The governments of the BRICS countries — Brazil, Russia, India, China and South Africa — set up as a coalition to challenge Washington’s economic and political supremacy, met in Johannesburg, South Africa, Aug. 22-24 to decide their next steps.
Their main decision was to invite the governments of Argentina, Egypt, Ethiopia, Iran, Saudi Arabia and the United Arab Emirates to join the bloc.
Many of the new or aspiring BRICS members, like the government of Ethiopia, are deeply in debt to Beijing. Governments in Argentina and Egypt, weighed by debts to imperialist banks, see membership as a way of securing new loans.
BRICS was founded after the 2008 global financial crisis as a way for Beijing and Moscow to counter the G7, the U.S.-led club of the world’s richest capitalist countries. It includes the governments of Canada, France, Germany, Italy, Japan and the U.K. The expanded BRICS bloc will now cover close to half the world’s population and over a third of its economic output.
The main movers of the BRICS alliance are the capitalist rulers in Beijing, who are seeking ways to chip away at U.S. imperialism’s dominance.
Chinese President Xi Jinping cited “common interests of emerging markets and developing countries” in pushing for the group’s expansion. But the alliance is riven by competing national interests of its various ruling classes. The governments of Brazil, India and South Africa oppose lining up behind Beijing against Washington.
The Indian government, moreover, faces clashes with the Chinese rulers over control of a disputed border region, as well as rivalry with Beijing for markets, resources and influence across Asia. This has spurred Indian Prime Minister Narendra Modi to seek closer ties with the imperialist powers in the U.S., Japan and Australia.
No replacement for U.S. supremacy
The governments of India and South Africa opposed a proposal by Brasilia before the summit to move toward a BRICS-backed currency. Outside the eurozone, 79% of world trade is conducted in dollars. The dollar is backed by the military and economic clout of Washington. No agreement was reached.
The BRICS leaders settled for member states carrying out more trade in local currencies. Dollar-strapped governments, like in Argentina, are already using the Chinese yuan in certain transactions.
To try to counter the U.S.-led International Monetary Fund and World Bank, BRICS governments set up their own New Development Bank in 2015.
But the reality of Washington’s domination of world financial transactions has become even clearer since Moscow’s invasion of Ukraine. Washington’s sanctions on Russia have forced the New Development Bank to suspend all operations in Russia. Wall Street lenders have stopped advancing loans to the NDB. Two-thirds of borrowing by the bank — set up to counter the greenback — is actually dollar-denominated!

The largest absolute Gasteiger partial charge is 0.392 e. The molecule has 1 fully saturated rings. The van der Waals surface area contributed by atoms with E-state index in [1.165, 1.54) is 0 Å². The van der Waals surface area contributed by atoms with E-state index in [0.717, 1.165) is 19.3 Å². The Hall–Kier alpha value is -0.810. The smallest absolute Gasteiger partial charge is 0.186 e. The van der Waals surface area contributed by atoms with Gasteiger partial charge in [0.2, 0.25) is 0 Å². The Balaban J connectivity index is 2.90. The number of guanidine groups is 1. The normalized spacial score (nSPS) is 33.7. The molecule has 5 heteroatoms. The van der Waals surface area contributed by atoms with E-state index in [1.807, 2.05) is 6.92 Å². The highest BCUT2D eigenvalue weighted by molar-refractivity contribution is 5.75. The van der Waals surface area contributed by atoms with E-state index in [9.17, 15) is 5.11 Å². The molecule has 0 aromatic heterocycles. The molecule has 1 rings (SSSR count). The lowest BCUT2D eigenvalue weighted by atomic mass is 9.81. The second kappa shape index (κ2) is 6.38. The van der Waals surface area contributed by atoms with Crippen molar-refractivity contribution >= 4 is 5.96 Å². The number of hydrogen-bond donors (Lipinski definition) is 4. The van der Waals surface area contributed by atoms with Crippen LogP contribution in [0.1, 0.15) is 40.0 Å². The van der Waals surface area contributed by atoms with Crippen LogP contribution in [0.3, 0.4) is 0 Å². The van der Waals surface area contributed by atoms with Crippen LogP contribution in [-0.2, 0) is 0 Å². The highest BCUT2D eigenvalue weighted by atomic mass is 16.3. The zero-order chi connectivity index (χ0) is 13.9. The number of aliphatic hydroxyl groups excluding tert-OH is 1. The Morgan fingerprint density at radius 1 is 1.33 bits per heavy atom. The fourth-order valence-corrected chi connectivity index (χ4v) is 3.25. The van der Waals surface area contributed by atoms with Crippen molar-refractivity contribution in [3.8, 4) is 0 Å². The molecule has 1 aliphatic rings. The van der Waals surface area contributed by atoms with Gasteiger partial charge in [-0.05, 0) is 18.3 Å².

The Chinese rulers’ relative weakness has become even more obvious recently. They face a property market meltdown, falling exports and mounting local government debt. Youth unemployment stands at 20%. These conditions are likely to accelerate not only Beijing’s, but the global, economic crisis.
Since Moscow’s invasion, the New Development Bank has had to double the premium it charges to borrowers. It’s issuing far fewer loans than before the war in Ukraine.
Russian President Vladimir Putin faced arrest if he traveled to the summit. That’s because the International Criminal Court — of which host South Africa is a member — issued an arrest warrant for him related to his invasion of Ukraine. He joined the gathering by video link. He made demagogic appeals to attendees to help create “a new multipolar world order.”
Xi and Putin claim to present an alternative to neo-colonialism. They tap into a real aversion by semicolonial governments to Washington and other imperialist powers over their long history of bloody colonial oppression and exploitation. Moscow and Beijing make these claims despite the fact the Russian rulers are at war to subjugate the Ukrainian people.
Beijing has spent $1 trillion on giant Belt and Road infrastructure projects aimed at expanding its control over trade routes and grabbing markets. Many governments in Asia, Africa and Latin America have sunk deeper into debt to China’s banks to pay for these projects. If governments default, Beijing can seize facilities as it did with the Sri Lankan port of Hambantota.
For Beijing these projects are a door to military expansion, deepening the conflict with Washington beyond Asia. The Chinese rulers opened their first military base abroad in Djibouti in 2017.
The course pushed by Beijing in its escalating rivalry with Washington, is the opposite of that advanced by Cuban communist leader Fidel Castro when he led the Non-Aligned Movement. This organization was established as a product of the giant struggles that uprooted colonial domination in the 1950s. In 1979 Castro chaired the movement, speaking out against imperialist plunder and led calls for cancellation of the debt owed by oppressed nations.
Days before the BRICS summit, President Joseph Biden hosted a meeting with government heads of Japan and South Korea at Camp David Aug. 18. Biden used the meeting to bolster Washington’s alliances as a counterweight to Beijing’s military expansion in the Pacific.
Japan occupied Korea from 1910 to 1945, looting the country. During World War II Japanese rule over the Korean people included forced labor and using Korean women as sex slaves.
Despite this history, Biden secured the agreement of Washington’s two closest allies in East Asia to deepen military and economic cooperation.